The 16th round of talks between Japan and Taiwan on fishing rights disputes will be held in Taipei next month, the Ministry of Foreign Affairs (MOFA) said yesterday, but added that the matter of sovereignty over the Diaoyutai islands (釣魚台) would not be discussed.
Association for East Asian Relations Secretary-General Peter Tsai (蔡明耀) said that since neither side would relinquish territorial claims to the chain, both countries had agreed to shelve their differences and focus on pragmatic matters such as fishing access to each other’s waters, access fees and maritime boundaries, all of which have been on the table at each round of talks.
It is unclear what level of representatives from each side will attend the meeting since the agenda has not been finalized, he said.
Tsai said there was some tension with Japan last year when a Japanese coast guard patrol vessel and a Taiwanese recreational fishing boat collided in the disputed waters of the Diaoyutai. No one was injured but the fishing boat sank.
The Japanese patrol vessel claimed the Taiwanese boat had been zigzagging on the water at the time of the incident and had not heeded warning calls. The anglers said the Japanese vessel had purposely collided with the boat. The Japanese eventually released the Taiwanese crew, apologized and compensated the captain.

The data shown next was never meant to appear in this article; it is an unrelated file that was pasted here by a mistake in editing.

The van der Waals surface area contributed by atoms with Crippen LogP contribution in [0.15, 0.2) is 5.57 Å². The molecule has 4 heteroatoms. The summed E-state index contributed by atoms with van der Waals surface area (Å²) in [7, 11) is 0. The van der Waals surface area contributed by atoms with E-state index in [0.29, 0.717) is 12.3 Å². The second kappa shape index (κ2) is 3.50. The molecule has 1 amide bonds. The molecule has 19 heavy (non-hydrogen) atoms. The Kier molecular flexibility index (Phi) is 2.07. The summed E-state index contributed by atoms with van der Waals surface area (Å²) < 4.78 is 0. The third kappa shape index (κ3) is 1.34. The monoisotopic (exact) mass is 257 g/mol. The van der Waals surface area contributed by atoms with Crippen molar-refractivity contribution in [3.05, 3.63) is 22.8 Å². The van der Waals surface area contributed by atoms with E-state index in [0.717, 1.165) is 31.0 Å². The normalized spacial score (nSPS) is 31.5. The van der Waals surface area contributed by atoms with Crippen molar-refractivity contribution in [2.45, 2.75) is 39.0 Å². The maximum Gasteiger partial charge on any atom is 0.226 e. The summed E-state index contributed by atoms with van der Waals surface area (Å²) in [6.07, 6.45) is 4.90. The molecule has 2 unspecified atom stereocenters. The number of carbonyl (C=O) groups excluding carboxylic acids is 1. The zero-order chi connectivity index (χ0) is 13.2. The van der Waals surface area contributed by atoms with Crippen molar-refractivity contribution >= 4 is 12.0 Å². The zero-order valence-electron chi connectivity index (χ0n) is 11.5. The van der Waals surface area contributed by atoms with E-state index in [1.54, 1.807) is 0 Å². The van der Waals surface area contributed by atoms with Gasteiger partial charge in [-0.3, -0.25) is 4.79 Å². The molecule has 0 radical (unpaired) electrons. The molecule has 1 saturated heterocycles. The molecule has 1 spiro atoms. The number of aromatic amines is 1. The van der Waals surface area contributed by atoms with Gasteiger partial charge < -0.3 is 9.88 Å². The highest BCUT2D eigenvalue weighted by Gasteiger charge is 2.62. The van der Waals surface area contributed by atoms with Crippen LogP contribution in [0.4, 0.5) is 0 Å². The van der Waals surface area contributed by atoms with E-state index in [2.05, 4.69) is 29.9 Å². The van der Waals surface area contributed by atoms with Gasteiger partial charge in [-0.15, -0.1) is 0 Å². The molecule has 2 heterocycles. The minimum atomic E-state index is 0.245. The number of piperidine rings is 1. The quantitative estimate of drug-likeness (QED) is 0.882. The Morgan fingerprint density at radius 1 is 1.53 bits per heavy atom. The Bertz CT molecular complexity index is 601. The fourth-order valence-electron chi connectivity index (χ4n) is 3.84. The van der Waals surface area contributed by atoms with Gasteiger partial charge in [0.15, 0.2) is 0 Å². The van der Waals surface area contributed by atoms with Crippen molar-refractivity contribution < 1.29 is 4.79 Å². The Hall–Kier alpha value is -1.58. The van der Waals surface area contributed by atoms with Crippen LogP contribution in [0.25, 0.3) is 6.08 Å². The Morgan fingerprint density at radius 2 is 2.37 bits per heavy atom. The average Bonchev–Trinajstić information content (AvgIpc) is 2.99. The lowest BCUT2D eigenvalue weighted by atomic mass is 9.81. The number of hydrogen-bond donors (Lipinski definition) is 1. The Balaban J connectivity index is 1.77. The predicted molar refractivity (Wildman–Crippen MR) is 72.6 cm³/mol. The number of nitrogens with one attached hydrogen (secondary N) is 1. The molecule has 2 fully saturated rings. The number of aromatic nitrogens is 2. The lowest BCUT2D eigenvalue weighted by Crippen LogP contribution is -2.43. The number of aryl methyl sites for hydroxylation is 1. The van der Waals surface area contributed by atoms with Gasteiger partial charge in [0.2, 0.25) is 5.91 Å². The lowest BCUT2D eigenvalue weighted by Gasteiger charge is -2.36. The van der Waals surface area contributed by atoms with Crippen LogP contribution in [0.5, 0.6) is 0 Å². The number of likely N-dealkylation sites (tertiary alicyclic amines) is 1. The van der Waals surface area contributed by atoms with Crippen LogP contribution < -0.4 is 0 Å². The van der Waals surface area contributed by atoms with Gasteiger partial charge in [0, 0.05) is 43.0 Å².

“Taiwan-Japan relations weathered a storm last year [and] we are confident that bilateral ties will only improve from now on,” Tsai said, citing as an example an increase in cultural exchanges involving youths.
Last year, Tokyo invited 60 Taiwanese high school students on a one-week all-expenses paid trip to Japan and the quota is expected to rise to 100 this year. Taiwan reciprocated by inviting 20 Japanese students in 2007 and is also expected to raise the quota for this year’s program.
Talks on expanding direct flight routes between the two countries are also scheduled for next month in Tokyo, he said.
Currently, all Taiwanese charter flights are allowed to land at any Japanese airports not listed as a direct-flight destination. However, once the airport has been approved for regular direct flights from Taiwan, it can no longer accept charter flights, Tsai said.
Because of the political situation in Japan, Tsai said, former Japanese prime minister Shinzo Abe will not be visiting Taiwan in the coming months. Abe, known for his Taiwan-friendly stance, was reportedly scheduled to visit Taiwan early this year, but has called off the trip to try to help his Liberal Democratic Party keep a hold on power.